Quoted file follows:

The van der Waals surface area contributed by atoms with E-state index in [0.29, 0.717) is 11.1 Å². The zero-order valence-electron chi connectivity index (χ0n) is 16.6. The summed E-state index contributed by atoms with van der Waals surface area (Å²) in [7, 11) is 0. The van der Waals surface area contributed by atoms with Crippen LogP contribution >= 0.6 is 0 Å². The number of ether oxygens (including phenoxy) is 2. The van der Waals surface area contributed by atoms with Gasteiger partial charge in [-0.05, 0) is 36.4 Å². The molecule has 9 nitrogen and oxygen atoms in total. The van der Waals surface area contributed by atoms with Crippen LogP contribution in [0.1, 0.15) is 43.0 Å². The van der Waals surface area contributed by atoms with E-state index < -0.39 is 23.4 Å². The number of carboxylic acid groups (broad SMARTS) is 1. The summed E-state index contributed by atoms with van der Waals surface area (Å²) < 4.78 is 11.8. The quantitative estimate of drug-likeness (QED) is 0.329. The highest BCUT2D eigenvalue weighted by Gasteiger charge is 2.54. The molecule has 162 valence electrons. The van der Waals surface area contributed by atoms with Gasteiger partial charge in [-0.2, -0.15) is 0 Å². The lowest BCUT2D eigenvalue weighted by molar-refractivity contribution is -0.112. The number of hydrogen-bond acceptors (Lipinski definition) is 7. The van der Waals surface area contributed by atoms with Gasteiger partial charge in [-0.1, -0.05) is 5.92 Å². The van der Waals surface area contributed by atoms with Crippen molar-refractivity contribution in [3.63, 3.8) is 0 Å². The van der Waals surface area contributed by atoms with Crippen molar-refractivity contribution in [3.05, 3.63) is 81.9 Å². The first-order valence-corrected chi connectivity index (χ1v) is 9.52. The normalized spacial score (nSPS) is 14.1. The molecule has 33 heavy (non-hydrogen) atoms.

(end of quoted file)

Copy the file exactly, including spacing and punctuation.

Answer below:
The van der Waals surface area contributed by atoms with E-state index in [0.29, 0.717) is 11.1 Å². The zero-order valence-electron chi connectivity index (χ0n) is 16.6. The summed E-state index contributed by atoms with van der Waals surface area (Å²) in [7, 11) is 0. The van der Waals surface area contributed by atoms with Crippen LogP contribution >= 0.6 is 0 Å². The number of ether oxygens (including phenoxy) is 2. The van der Waals surface area contributed by atoms with Gasteiger partial charge in [-0.05, 0) is 36.4 Å². The molecule has 9 nitrogen and oxygen atoms in total. The van der Waals surface area contributed by atoms with Crippen LogP contribution in [0.1, 0.15) is 43.0 Å². The van der Waals surface area contributed by atoms with E-state index < -0.39 is 23.4 Å². The number of carboxylic acid groups (broad SMARTS) is 1. The summed E-state index contributed by atoms with van der Waals surface area (Å²) < 4.78 is 11.8. The quantitative estimate of drug-likeness (QED) is 0.329. The highest BCUT2D eigenvalue weighted by Gasteiger charge is 2.54. The molecule has 162 valence electrons. The van der Waals surface area contributed by atoms with Gasteiger partial charge in [-0.2, -0.15) is 0 Å². The lowest BCUT2D eigenvalue weighted by molar-refractivity contribution is -0.112. The number of hydrogen-bond acceptors (Lipinski definition) is 7. The van der Waals surface area contributed by atoms with Gasteiger partial charge in [-0.1, -0.05) is 5.92 Å². The van der Waals surface area contributed by atoms with Crippen molar-refractivity contribution in [3.63, 3.8) is 0 Å². The van der Waals surface area contributed by atoms with Crippen molar-refractivity contribution in [3.05, 3.63) is 81.9 Å². The first-order valence-corrected chi connectivity index (χ1v) is 9.52. The normalized spacial score (nSPS) is 14.1. The molecule has 33 heavy (non-hydrogen) atoms.